Gov. Jay Inslee is correct. A $10 billion to $12 billion upgrade of the state’s transportation infrastructure is essential for economic development and critical in convincing The Boeing Co. to build its new 777X jetliner in Washington.
However, the project is in serious doubt. The Legislature can’t agree on how to structure a mega transportation package.
Republicans, who control the Senate, and Democrats, who control the House, are each taking a partisan approach. Each side is hoping to engage in old fashioned deal making — quid pro quo (“something for something” in Latin).
It’s not working. Not even close. Neither side is eager to negotiate with the other, mostly for ideological reasons.
In addition, the public won’t stand for the added costs of heaping expenses on expenses for things that fit under the transportation Christmas tree.
Lawmakers need to focus on the specific goal of overhauling the highways and bridges.
But at this point House Democrats would like to use new revenue on bus services, bike paths and sidewalks.
In addition, the Senate wants at least some of the sales tax money currently collected for transportation — about $750 million a year — to be taken out of the general fund into a special transportation fund so it can’t be used to fund general day-to-day government operations.
Democrats aren’t budging on that one because they want flexibility in budgeting.
Everybody wants something!
House Transportation Chairwoman Judy Clibborn told The Seattle Times she has been besieged with transportation funding requests when legislators met recently for committee hearings.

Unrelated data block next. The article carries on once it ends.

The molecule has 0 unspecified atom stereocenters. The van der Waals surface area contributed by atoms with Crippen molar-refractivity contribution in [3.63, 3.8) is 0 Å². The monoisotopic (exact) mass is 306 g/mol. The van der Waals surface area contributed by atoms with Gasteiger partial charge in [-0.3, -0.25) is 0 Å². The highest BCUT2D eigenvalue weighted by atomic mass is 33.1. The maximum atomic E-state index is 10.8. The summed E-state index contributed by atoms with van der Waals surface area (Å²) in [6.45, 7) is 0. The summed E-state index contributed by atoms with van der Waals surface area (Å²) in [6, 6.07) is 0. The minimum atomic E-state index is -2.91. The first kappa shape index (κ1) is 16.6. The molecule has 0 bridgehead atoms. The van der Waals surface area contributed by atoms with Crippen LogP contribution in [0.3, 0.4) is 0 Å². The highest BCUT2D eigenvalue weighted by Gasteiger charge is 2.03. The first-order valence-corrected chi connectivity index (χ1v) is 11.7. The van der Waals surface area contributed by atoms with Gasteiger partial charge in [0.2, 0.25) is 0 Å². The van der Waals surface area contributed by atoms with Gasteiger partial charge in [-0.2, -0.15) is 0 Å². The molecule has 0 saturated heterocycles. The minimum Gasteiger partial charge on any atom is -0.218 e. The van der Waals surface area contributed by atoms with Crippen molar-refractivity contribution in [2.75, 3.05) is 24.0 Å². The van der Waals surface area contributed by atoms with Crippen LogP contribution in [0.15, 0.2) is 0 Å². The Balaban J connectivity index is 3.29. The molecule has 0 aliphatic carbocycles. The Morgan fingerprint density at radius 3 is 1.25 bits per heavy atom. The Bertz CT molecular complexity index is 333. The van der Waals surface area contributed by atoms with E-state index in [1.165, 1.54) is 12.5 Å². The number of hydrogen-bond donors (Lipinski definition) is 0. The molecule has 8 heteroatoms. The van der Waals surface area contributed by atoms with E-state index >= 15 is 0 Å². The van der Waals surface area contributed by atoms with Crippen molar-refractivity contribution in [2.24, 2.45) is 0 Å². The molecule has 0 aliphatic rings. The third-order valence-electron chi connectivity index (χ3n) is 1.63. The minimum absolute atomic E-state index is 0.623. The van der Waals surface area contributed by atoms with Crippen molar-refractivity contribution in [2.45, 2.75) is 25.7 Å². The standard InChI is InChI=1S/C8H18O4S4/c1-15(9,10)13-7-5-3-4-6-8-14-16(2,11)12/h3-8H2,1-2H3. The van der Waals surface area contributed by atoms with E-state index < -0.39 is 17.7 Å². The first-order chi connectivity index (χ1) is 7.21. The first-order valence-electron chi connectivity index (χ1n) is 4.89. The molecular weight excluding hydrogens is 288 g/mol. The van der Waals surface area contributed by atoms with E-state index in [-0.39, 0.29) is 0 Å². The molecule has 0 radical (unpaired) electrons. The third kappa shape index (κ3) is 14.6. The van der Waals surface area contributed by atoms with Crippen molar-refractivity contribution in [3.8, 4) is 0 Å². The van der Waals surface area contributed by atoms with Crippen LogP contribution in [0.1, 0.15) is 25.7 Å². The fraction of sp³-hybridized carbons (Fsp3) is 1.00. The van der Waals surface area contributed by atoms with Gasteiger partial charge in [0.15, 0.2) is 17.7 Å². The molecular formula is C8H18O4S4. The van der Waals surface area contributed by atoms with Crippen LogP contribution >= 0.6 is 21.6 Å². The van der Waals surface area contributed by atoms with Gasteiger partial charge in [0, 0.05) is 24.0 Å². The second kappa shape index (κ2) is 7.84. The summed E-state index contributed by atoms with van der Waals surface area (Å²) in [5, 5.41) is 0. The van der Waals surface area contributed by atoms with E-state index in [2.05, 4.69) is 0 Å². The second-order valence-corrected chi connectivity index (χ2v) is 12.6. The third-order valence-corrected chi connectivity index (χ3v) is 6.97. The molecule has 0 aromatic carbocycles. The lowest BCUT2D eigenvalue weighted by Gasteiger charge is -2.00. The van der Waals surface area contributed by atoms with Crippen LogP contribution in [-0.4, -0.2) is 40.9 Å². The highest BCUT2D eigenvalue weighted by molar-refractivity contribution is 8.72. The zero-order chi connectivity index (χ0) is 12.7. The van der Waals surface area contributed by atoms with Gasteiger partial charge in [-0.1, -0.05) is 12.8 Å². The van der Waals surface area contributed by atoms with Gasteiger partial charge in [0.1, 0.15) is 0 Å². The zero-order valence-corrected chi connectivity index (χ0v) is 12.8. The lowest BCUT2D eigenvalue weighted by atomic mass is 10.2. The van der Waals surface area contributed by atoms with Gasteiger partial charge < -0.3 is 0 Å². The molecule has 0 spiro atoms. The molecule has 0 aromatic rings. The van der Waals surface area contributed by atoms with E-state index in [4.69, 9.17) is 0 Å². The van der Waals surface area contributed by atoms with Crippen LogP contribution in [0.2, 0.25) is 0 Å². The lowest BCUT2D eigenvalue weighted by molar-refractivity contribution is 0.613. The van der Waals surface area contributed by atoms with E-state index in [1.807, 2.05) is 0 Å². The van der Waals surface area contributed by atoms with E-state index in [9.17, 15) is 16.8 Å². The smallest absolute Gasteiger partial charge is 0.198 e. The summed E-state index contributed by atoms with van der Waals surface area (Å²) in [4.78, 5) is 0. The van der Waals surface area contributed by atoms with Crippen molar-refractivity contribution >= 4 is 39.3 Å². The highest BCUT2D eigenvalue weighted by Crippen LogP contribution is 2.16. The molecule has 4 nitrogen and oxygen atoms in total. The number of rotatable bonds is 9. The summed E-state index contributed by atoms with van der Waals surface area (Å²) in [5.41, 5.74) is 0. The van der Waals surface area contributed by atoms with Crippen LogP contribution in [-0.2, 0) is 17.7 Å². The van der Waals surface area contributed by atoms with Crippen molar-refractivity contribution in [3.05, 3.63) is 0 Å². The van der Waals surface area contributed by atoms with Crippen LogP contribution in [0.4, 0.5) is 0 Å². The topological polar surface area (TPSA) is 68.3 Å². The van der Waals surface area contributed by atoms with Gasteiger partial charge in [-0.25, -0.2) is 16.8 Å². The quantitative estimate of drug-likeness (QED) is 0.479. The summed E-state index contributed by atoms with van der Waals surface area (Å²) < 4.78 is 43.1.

Clibborn said people told her, “You know, I kind of like the project I have in the package, but for just another $200 million, you could do this. I’d say, ‘You’re the fifth person who’s said that.’ ”
Washingtonians would be more likely to accept new taxes if they were certain the money would be spent only for new roads and bridges such as was done in Walla Walla.
In 2012, Walla Walla voters approved raising the sales tax 0.2 percent to bring in $1 million a year to overhaul, not just patch, streets. The approach was embraced because steps were taken to focus on the worst roads and also establish a separate taxing district so the road money could not be used for any other purpose.
Rose Street from Ninth Avenue to the College Place border was revamped this summer. It’s not only smooth, but it’s a symbol of a pact the City Council made with citizens that the city would use their money as promised.
The state must also set clear expectations in contracts and withhold full payment until the work is done properly. The new bridge in Seattle could cost taxpayers an extra $400 million or so because of serious pontoon problems.
State lawmakers could have similar success if they stick to using every penny of new revenue to overhauling roads and bridges.